Pop review: Nick Lowe


Palladium, London

It's more than 30 years since Nick Lowe started plying his trade with Brinsley Schwarz, and his recent solo album, The Convincer, was his 11th. So perhaps it's no wonder that the tall, silver-haired singer-songwriter treats performing as if it were no more demanding than taking the dog for a walk.

Naturally, Lowe isn't as artless as he appears. Following a bantering introduction from Robert Elms, who hailed him as if he were a 90-year-old bluesman miraculously rediscovered in deepest Alabama, Lowe ambled out with his acoustic guitar and began singing: "There never will be any peace until God is at the conference table." Despite his affable delivery, there was no mistaking the pointed relevance of the sentiment.

Thenceforth, the set was a brisk jog through his back catalogue, with selected highlights from The Convincer mixed in. Lowe does a particularly good line in songs about how he is falling apart on account of some romantic crisis or other. Lately I've Let Things Slide is a case in point; Lowe sang its catalogue of domestic disintegration - "I go to the bin, I throw the laundry in and pick out the cleanest shirt" - solo and unadorned. By the time he reached I'm a Mess - "I'm a mess, I'm a wreck, I'm really on the deck" - he had been joined by his trio of backing musicians, who supported him with the kind of unfussy precision you usually find only in places such as Nashville or Los Angeles. This lot come from no further afield than Wales.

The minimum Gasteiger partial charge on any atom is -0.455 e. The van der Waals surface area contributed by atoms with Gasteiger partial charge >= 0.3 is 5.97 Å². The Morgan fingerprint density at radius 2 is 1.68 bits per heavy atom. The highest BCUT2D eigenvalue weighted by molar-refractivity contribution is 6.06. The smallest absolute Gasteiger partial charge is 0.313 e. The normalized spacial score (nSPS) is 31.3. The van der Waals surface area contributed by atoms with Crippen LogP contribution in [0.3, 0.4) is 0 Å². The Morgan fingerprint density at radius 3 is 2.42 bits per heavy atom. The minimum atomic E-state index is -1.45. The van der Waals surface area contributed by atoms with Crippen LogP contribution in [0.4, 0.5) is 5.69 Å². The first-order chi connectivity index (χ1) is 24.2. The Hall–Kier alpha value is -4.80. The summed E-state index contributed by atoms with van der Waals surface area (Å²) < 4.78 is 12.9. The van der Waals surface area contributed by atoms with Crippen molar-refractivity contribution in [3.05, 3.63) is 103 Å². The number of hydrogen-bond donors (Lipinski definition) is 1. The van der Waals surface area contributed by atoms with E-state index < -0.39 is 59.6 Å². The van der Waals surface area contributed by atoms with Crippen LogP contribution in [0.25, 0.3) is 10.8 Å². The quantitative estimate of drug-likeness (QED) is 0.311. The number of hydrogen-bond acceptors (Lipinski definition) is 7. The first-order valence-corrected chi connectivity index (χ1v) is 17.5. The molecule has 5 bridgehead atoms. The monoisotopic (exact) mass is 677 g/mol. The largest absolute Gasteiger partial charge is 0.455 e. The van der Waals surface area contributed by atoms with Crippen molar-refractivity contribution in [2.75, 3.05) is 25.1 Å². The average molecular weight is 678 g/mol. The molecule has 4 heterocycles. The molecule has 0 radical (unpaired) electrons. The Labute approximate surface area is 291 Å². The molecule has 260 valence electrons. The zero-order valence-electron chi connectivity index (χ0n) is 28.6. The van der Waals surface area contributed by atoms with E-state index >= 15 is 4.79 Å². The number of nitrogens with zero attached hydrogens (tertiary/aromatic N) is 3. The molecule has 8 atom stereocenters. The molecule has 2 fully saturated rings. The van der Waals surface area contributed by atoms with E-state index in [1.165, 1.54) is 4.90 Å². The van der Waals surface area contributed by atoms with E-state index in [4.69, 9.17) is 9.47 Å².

Lowe's favourite musical roots have always been soul, country and rock'n'roll, all of which give him ample scope for his deadpan way with a lyric. Indian Queens, from the new album, is one of his finest, a rambling saga that finds the narrator embroiled in colourful adventures all over the Americas, before finally heading homeward. Lowe also dusted off I Knew the Bride (his cheeky rewrite of Chuck Berry's You Never Can Tell, and a hit for Dave Edmunds in 1977), and he switched to bass to pump some extra wallop into Cruel To Be Kind.

If there's a downside to a Lowe performance, it's that he can be almost too relaxed, delivering his songs as if he were leaning against a bar nursing a pint of Old Peculiar. You sometimes wish he would squeeze out some extra angst or crank up the drama. The closest he came to revealing an abyss in his soul was a solo rendition of The Beast in Me, which made such a thunderously dark vehicle for his former father-in-law Johnny Cash. Even here, Lowe managed to summon the ghost of a smile. It's just the way he is.

Contributor

Adam Sweeting

The GuardianTramp

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